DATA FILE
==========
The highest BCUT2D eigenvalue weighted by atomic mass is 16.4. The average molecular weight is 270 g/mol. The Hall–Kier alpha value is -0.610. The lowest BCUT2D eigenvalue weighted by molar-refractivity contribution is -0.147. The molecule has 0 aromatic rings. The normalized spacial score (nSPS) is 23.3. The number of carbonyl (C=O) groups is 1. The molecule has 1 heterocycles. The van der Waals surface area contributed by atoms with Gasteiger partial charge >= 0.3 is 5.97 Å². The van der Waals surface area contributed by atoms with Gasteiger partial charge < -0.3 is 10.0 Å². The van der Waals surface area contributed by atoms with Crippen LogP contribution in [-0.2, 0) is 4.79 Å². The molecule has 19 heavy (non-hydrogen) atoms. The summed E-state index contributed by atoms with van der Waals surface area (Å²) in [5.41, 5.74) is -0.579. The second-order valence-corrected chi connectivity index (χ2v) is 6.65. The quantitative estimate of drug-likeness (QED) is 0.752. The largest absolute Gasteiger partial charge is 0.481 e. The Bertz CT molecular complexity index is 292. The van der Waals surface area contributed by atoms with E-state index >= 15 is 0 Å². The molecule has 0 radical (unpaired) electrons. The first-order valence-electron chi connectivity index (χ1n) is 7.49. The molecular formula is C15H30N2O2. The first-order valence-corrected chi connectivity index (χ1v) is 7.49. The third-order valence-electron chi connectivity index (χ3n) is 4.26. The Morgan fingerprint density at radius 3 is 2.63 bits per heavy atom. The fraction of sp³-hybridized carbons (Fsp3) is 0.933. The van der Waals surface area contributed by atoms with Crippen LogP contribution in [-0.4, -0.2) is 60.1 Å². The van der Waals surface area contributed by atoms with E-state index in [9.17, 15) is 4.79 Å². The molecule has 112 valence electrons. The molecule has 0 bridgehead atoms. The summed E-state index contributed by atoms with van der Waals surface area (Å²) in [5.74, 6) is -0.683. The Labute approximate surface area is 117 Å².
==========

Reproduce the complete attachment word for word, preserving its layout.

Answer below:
The highest BCUT2D eigenvalue weighted by atomic mass is 16.4. The average molecular weight is 270 g/mol. The Hall–Kier alpha value is -0.610. The lowest BCUT2D eigenvalue weighted by molar-refractivity contribution is -0.147. The molecule has 0 aromatic rings. The normalized spacial score (nSPS) is 23.3. The number of carbonyl (C=O) groups is 1. The molecule has 1 heterocycles. The van der Waals surface area contributed by atoms with Gasteiger partial charge >= 0.3 is 5.97 Å². The van der Waals surface area contributed by atoms with Gasteiger partial charge < -0.3 is 10.0 Å². The van der Waals surface area contributed by atoms with Crippen LogP contribution in [-0.2, 0) is 4.79 Å². The molecule has 19 heavy (non-hydrogen) atoms. The summed E-state index contributed by atoms with van der Waals surface area (Å²) in [5.41, 5.74) is -0.579. The second-order valence-corrected chi connectivity index (χ2v) is 6.65. The quantitative estimate of drug-likeness (QED) is 0.752. The largest absolute Gasteiger partial charge is 0.481 e. The Bertz CT molecular complexity index is 292. The van der Waals surface area contributed by atoms with E-state index >= 15 is 0 Å². The molecule has 0 radical (unpaired) electrons. The first-order valence-electron chi connectivity index (χ1n) is 7.49. The molecular formula is C15H30N2O2. The first-order valence-corrected chi connectivity index (χ1v) is 7.49. The third-order valence-electron chi connectivity index (χ3n) is 4.26. The Morgan fingerprint density at radius 3 is 2.63 bits per heavy atom. The fraction of sp³-hybridized carbons (Fsp3) is 0.933. The van der Waals surface area contributed by atoms with Crippen LogP contribution in [-0.4, -0.2) is 60.1 Å². The van der Waals surface area contributed by atoms with E-state index in [9.17, 15) is 4.79 Å². The molecule has 112 valence electrons. The molecule has 0 bridgehead atoms. The summed E-state index contributed by atoms with van der Waals surface area (Å²) in [5.74, 6) is -0.683. The Labute approximate surface area is 117 Å².